THIS SEASON should be all about ensuring England are in the best possible state at the end of it to win the World Cup.
Nobody knows for sure because it hasn’t happened since Pitt the Younger was Prime Minister, or at least that’s what it feels like, but were England to be crowned world champions it would be a massive shot in the game for the sport on a national level.
Casual sports fans who do not normally tune into rugby league will watch and support the national side – if they are given an easily accessible opportunity – and it would be hard for a normally sceptical media to ignore an England triumph in Brisbane in seven months’ time.
But on Saturday England will play their only competitive game ahead of the World Cup when they take on Samoa in Sydney and that is not the best-possible preparation.
The England squad need as much time together as they can get, but it is unlikely one game in May will have a huge bearing on a tournament in October, November and December.
Sydney is a very long way to go for a week. Great Britain played a mid-season Test there against Australia in July, 2002 and were embarrassed 64-10.
England’s players will barely have time to get over jetlag before the game and then have to go through the whole process in reverse ahead of Ladbrokes Challenge Cup ties for their club the following weekend.
It’s asking a lot to expect them to be at their best in what will be a physical challenge against a good Samoa side.
Clearly the England squad and management will get a taste of the conditions and the difficulties of the long journey, but a game in this country against northern hemisphere opposition would have made more sense.
Even then, early May isn’t an ideal time for England to be given a run-out. Super League-based players have just come through a particularly gruelling period, with Leeds’ Kallum Watkins and Ryan Hall – for example – having played four games in 14 days.
That does have an impact, as was clear in last weekend’s round of matches when there was an obvious drop in intensity.
However good their re-hab’, the players lining up against Samoa will be feeling sore and weary even before kick-off.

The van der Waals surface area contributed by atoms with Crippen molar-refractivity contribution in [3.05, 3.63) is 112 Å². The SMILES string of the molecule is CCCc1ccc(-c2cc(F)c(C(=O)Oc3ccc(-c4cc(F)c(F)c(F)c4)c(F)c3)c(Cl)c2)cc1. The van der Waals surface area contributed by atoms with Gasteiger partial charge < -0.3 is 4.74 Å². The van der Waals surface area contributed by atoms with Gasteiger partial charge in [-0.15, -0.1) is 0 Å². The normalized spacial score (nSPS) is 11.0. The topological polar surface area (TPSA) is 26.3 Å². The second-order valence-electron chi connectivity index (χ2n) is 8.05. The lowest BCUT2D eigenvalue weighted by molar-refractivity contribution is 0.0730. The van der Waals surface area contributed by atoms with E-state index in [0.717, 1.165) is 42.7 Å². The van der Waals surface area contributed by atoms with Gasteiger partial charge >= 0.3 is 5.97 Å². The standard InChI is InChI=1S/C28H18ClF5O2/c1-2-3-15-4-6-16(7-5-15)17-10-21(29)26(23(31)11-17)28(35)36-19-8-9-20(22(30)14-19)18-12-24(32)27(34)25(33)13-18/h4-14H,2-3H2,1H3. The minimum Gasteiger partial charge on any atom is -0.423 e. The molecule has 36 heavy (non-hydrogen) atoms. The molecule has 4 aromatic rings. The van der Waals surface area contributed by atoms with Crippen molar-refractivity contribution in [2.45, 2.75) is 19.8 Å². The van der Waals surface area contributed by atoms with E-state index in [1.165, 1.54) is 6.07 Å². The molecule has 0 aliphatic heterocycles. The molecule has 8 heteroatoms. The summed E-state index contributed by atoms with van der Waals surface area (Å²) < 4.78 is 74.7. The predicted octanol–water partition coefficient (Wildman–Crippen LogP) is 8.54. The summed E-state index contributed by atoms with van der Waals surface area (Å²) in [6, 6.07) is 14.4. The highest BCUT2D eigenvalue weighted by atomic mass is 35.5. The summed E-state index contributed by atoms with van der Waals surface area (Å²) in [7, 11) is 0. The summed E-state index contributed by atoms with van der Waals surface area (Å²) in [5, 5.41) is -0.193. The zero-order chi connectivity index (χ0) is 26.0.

Still, they might as well get used to it.
Should Wigan Warriors or Warrington Wolves win the Challenge Cup and Super League title this year, they will have been involved in 37 competitive games before the World Cup kicks off.
In such an important year, Super League has two bank holiday double-header weekends, one more than normal, which is plainly ridiculous – particularly when half the 12 top-flight clubs had no game on the second weekend of the season.
Bennett will already be without two of his first-choice half-backs, George Williams and Gareth Widdop, due to injury this weekend and his hands were tied in regards to squad selection.
He was allowed a maximum of only three players per club, so could not necessarily choose his first-choice players.
That may explain the decision to include Australian-born duo Chris Heighington and Chris McQueen in this weekend’s 20.
Heighington – whose father is English – played for England six years ago, but is 34 now and couldn’t accurately be described as a stand-out player in the NRL.
McQueen also has an English father. He turned down the opportunity to represent the old country four years ago because he wanted to play State of Origin, so his commitment to the cause might be questioned.
Their selection is hardly a vote of confidence in young, up-and-coming English forwards. But English rugby league is more obsessed by players’ eligibility than any other country, or sport. England could choose to ignore the rules and only select players born here, but that would give rivals Australia and New Zealand an even bigger head start.
English rugby league needs to widen its player base. That’s starting to happen – new squad member Mike McMeeken is from Basingstoke – but in the meantime coaches will seek any advantage they can get.
Whether the Aussie-born duo are good enough is a different question. Certainly Wigan’s Liam Farrell would have been a better option and others such as Stevie Ward, Brett Ferres and Ben Currie can expect to be picked ahead of Heighington or McQueen for the World Cup, if fit.